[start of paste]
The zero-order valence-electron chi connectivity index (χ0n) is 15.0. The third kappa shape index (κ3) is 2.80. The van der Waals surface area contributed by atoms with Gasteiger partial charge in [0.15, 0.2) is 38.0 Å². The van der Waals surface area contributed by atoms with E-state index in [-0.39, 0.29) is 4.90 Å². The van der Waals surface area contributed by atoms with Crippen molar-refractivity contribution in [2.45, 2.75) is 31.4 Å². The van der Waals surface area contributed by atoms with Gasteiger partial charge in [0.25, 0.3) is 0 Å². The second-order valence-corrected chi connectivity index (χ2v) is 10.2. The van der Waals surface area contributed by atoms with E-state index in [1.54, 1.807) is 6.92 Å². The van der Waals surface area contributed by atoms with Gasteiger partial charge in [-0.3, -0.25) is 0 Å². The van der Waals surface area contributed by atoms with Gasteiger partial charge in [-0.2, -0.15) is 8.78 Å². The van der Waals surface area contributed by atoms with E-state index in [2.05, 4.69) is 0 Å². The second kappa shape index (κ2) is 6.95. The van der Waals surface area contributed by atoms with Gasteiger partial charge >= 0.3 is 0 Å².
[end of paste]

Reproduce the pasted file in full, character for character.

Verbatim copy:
The zero-order valence-electron chi connectivity index (χ0n) is 15.0. The third kappa shape index (κ3) is 2.80. The van der Waals surface area contributed by atoms with Gasteiger partial charge in [0.15, 0.2) is 38.0 Å². The van der Waals surface area contributed by atoms with E-state index in [-0.39, 0.29) is 4.90 Å². The van der Waals surface area contributed by atoms with Crippen molar-refractivity contribution in [2.45, 2.75) is 31.4 Å². The van der Waals surface area contributed by atoms with Gasteiger partial charge in [0.25, 0.3) is 0 Å². The second-order valence-corrected chi connectivity index (χ2v) is 10.2. The van der Waals surface area contributed by atoms with E-state index in [1.54, 1.807) is 6.92 Å². The van der Waals surface area contributed by atoms with Gasteiger partial charge in [-0.3, -0.25) is 0 Å². The van der Waals surface area contributed by atoms with Gasteiger partial charge in [-0.2, -0.15) is 8.78 Å². The van der Waals surface area contributed by atoms with E-state index in [2.05, 4.69) is 0 Å². The second kappa shape index (κ2) is 6.95. The van der Waals surface area contributed by atoms with Gasteiger partial charge >= 0.3 is 0 Å².